Randy G. wrote:BY FAR, the greatest sales Rancilio enjoys for Silvia is in the US. It would then make sense for them to include a tamper for the US market that is in tune with what that market seems to prefer.. a tamper that is a correct match for the portafilter basket in which it will be used, even if it is based on their "wrong" opinion... DUH! Why don't you call 5 manufacturers of tampers. Tell them you have a stock Rancilio Silvia with the included portafilters and baskets that came with the machine. Tell them that you don't know the real size. Ask them what size you should order.
Hmmm... the prejudices in the rear view mirror are thicker than they appear. Calling 5 manufacturers will cost me a little fortune. But since almost all of them are in your region why don't you call 5 manufacturers of tampers and ask them WHEN they started their business. It will be hard for you to find one in the business over 20 years, but you can easily find 80yo espresso machine manufacturers. God knows what those poor portafilters went through with "improper sized" plastic tampers for 60 years!! One can't believe when one "thinks" over it..
Randy G. wrote:Have you even looked at the stupid plastic thing Rancilio calls a tamper that is included with Silvia?
I don't need to look. I own one. They give the same plastic tamper with Silvia, Epoca, Classe 6, Classe 8, Classe 10. With their swiss egro there's no tamper included, you use your finger.
Randy G. wrote:Have you measured it? Have you used it? It is so undersized that it is not even close. 57mm would be a preferred size since the Italians cannot seem to make portafilter baskets within reasonable tolerance ranges. The baskets vary quite a bit- enough that a 58mm tamper would not fit in quite a good percentage of them.
It's 55mm, that's 1mm more than the protruding plastic tamper attached to cimbali grinders. And yes I used and got several good shots and 1 god shot with it (I'm sure I'd get more if I kept using it). But I had also used perfume bottles, bottom of sherry glasses, a cut in half rolling pin (highly recommended) instead of an actual tamper. Not all of them fit into basket tightly but all give good results if you know how to use.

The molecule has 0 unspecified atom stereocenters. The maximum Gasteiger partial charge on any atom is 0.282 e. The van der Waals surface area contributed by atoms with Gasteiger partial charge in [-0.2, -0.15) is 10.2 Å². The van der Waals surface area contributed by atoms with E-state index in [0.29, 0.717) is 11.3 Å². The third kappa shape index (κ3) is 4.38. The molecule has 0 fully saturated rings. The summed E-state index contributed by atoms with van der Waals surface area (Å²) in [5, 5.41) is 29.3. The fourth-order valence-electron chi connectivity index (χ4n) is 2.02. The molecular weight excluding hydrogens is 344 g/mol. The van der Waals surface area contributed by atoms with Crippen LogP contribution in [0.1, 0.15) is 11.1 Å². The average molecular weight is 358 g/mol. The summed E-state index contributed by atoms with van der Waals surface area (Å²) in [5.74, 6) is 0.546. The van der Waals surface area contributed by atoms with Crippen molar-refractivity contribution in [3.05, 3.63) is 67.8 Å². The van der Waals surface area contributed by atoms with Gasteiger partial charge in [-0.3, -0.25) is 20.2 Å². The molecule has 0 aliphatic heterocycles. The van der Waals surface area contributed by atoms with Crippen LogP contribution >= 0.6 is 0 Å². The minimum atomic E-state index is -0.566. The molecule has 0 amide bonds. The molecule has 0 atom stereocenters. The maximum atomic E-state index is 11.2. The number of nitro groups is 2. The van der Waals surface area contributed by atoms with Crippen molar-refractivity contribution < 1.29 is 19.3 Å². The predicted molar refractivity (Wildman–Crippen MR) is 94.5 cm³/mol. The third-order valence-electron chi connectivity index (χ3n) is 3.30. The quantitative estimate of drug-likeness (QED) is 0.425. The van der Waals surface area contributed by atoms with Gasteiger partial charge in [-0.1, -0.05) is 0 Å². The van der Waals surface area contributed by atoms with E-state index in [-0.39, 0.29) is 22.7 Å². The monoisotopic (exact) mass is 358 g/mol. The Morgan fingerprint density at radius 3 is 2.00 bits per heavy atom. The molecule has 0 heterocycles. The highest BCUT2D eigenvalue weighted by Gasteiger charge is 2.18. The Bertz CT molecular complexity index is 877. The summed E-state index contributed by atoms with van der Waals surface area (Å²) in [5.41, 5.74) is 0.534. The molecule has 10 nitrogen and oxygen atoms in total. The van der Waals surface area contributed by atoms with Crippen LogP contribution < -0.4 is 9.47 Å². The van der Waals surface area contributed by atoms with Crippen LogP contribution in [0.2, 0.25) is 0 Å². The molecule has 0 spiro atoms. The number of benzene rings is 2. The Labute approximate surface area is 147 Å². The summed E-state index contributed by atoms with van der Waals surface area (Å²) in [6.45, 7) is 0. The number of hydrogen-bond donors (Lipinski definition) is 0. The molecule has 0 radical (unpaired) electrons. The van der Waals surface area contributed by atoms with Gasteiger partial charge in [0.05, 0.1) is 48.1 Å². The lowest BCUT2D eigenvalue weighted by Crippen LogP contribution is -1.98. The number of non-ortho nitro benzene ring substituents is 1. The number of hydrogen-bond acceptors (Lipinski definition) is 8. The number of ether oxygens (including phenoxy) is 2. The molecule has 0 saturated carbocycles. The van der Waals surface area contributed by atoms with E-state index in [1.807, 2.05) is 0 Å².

Randy G. wrote:Now, the Silvia tamper is not only WAY undersized but the bottom is convex. it will tamp the center of the coffee and then push the coffee out and up the sides of the basket because of the large amount of clearance between the tamper and the sides of the basket. Outside of using a square tamper, the Rancilio inclusion is perfect if you enjoy channeling.
Just in case you've never heard of... There's something called AMERICAN CURVE and EURO CURVE. Also their detailed dimensions given in Reg Barber site. I don't believe it's requested by italians in the first place (the title speaks for itself). Besides almost all of you were raving and praising and comparing them to flat ones last summer (related reading). Ah and please people don't come back saying "compared to rancilio's plastic one, a 58mm diameter curved tamper will better tamp the sides of the basket". We all got geometry lessons at high school but I don't get channeling at all.
Randy G. wrote:Beyond that, I believe that Ferraris still come with tires that are of the proper DIAMETER for the rims on which they fit. Too bad Rancilio cannot pick up on that.
Adhominem won't help. Please read again what I had said about Ferrari, pay more attention to how I used Ferrari as an example and try to acknowledge what I implied with that example --> "If you were to buy a ferrari or a porsche or a lamborghini, be assured they won't come with a full tank and/or 4 extra tire"

Meaning --> It doesn't matter how well known the brand and/or respected the product is. It doesn't matter how much money you pay for that product. It doesn't matter if the producers are italian, or german or american, if it's not coming with extras then it's not coming with extras (and those extras which we have to pay for, we call them accessories). Besides, if the producers are not throwing in some higher quality extras, be assured there's a reason for that. In this case you should be hopping around screaming in joy cos thanks to rancilio, cimbali, marzocco, vibiemme, quick mill etc you are already buying these products for much less than the actual price. That Rancilio Silvia of yours, costs €515 to €550 in europe but $595 in USA (last time I checked $-€ difference was 1,56 so do the math yourself). Now don't you think Rancilio and other producers doing enough favors to US market already?